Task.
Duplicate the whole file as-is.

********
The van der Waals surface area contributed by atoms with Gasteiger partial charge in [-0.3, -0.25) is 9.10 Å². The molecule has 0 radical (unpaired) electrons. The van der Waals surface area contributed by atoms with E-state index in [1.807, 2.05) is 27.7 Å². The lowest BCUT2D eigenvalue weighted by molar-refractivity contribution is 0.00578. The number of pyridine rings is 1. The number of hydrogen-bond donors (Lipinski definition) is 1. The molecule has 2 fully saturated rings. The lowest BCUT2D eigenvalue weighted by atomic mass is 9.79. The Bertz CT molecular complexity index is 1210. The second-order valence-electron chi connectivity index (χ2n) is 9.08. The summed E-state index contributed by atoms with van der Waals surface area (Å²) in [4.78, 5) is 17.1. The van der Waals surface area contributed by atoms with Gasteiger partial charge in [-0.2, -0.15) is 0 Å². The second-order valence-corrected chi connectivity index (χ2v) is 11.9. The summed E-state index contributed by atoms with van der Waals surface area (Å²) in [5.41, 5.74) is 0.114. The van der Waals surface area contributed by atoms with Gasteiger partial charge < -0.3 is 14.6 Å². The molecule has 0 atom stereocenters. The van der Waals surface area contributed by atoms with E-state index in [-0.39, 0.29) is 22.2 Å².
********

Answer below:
The van der Waals surface area contributed by atoms with Gasteiger partial charge in [-0.3, -0.25) is 9.10 Å². The molecule has 0 radical (unpaired) electrons. The van der Waals surface area contributed by atoms with E-state index in [1.807, 2.05) is 27.7 Å². The lowest BCUT2D eigenvalue weighted by molar-refractivity contribution is 0.00578. The number of pyridine rings is 1. The number of hydrogen-bond donors (Lipinski definition) is 1. The molecule has 2 fully saturated rings. The lowest BCUT2D eigenvalue weighted by atomic mass is 9.79. The Bertz CT molecular complexity index is 1210. The second-order valence-electron chi connectivity index (χ2n) is 9.08. The summed E-state index contributed by atoms with van der Waals surface area (Å²) in [4.78, 5) is 17.1. The van der Waals surface area contributed by atoms with Gasteiger partial charge in [-0.2, -0.15) is 0 Å². The second-order valence-corrected chi connectivity index (χ2v) is 11.9. The summed E-state index contributed by atoms with van der Waals surface area (Å²) in [5.41, 5.74) is 0.114. The van der Waals surface area contributed by atoms with Gasteiger partial charge < -0.3 is 14.6 Å². The molecule has 0 atom stereocenters. The van der Waals surface area contributed by atoms with E-state index in [-0.39, 0.29) is 22.2 Å².